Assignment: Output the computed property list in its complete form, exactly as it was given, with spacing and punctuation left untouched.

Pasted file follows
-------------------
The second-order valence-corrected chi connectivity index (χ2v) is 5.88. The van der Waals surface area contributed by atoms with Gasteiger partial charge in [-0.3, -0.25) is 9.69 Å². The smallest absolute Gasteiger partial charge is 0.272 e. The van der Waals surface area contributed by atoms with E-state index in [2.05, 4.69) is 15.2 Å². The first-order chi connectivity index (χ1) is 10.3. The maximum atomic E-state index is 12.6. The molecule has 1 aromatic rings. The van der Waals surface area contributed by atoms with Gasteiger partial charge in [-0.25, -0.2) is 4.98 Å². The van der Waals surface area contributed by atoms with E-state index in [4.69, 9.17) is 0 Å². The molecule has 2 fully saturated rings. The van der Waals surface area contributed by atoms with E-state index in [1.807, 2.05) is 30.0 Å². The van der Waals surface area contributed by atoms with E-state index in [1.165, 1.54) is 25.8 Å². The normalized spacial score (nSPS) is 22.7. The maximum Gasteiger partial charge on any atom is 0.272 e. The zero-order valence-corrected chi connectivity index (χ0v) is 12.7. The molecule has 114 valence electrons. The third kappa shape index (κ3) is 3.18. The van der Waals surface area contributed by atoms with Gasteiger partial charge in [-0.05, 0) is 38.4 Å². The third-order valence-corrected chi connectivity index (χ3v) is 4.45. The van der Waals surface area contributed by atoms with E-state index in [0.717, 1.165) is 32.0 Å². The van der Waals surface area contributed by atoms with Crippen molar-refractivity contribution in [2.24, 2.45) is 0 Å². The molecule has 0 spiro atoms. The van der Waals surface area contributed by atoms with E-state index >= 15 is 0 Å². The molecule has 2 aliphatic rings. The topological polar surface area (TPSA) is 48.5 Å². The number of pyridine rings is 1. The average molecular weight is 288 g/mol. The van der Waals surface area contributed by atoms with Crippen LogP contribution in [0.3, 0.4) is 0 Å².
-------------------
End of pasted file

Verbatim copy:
The second-order valence-corrected chi connectivity index (χ2v) is 5.88. The van der Waals surface area contributed by atoms with Gasteiger partial charge in [-0.3, -0.25) is 9.69 Å². The smallest absolute Gasteiger partial charge is 0.272 e. The van der Waals surface area contributed by atoms with E-state index in [2.05, 4.69) is 15.2 Å². The first-order chi connectivity index (χ1) is 10.3. The maximum atomic E-state index is 12.6. The molecule has 1 aromatic rings. The van der Waals surface area contributed by atoms with Gasteiger partial charge in [-0.25, -0.2) is 4.98 Å². The van der Waals surface area contributed by atoms with E-state index in [4.69, 9.17) is 0 Å². The molecule has 2 fully saturated rings. The van der Waals surface area contributed by atoms with E-state index in [1.807, 2.05) is 30.0 Å². The van der Waals surface area contributed by atoms with E-state index in [1.165, 1.54) is 25.8 Å². The normalized spacial score (nSPS) is 22.7. The maximum Gasteiger partial charge on any atom is 0.272 e. The zero-order valence-corrected chi connectivity index (χ0v) is 12.7. The molecule has 114 valence electrons. The third kappa shape index (κ3) is 3.18. The van der Waals surface area contributed by atoms with Gasteiger partial charge in [-0.05, 0) is 38.4 Å². The third-order valence-corrected chi connectivity index (χ3v) is 4.45. The van der Waals surface area contributed by atoms with E-state index in [0.717, 1.165) is 32.0 Å². The van der Waals surface area contributed by atoms with Crippen molar-refractivity contribution in [2.24, 2.45) is 0 Å². The molecule has 0 spiro atoms. The van der Waals surface area contributed by atoms with E-state index >= 15 is 0 Å². The molecule has 2 aliphatic rings. The topological polar surface area (TPSA) is 48.5 Å². The number of pyridine rings is 1. The average molecular weight is 288 g/mol. The van der Waals surface area contributed by atoms with Crippen LogP contribution in [0.3, 0.4) is 0 Å².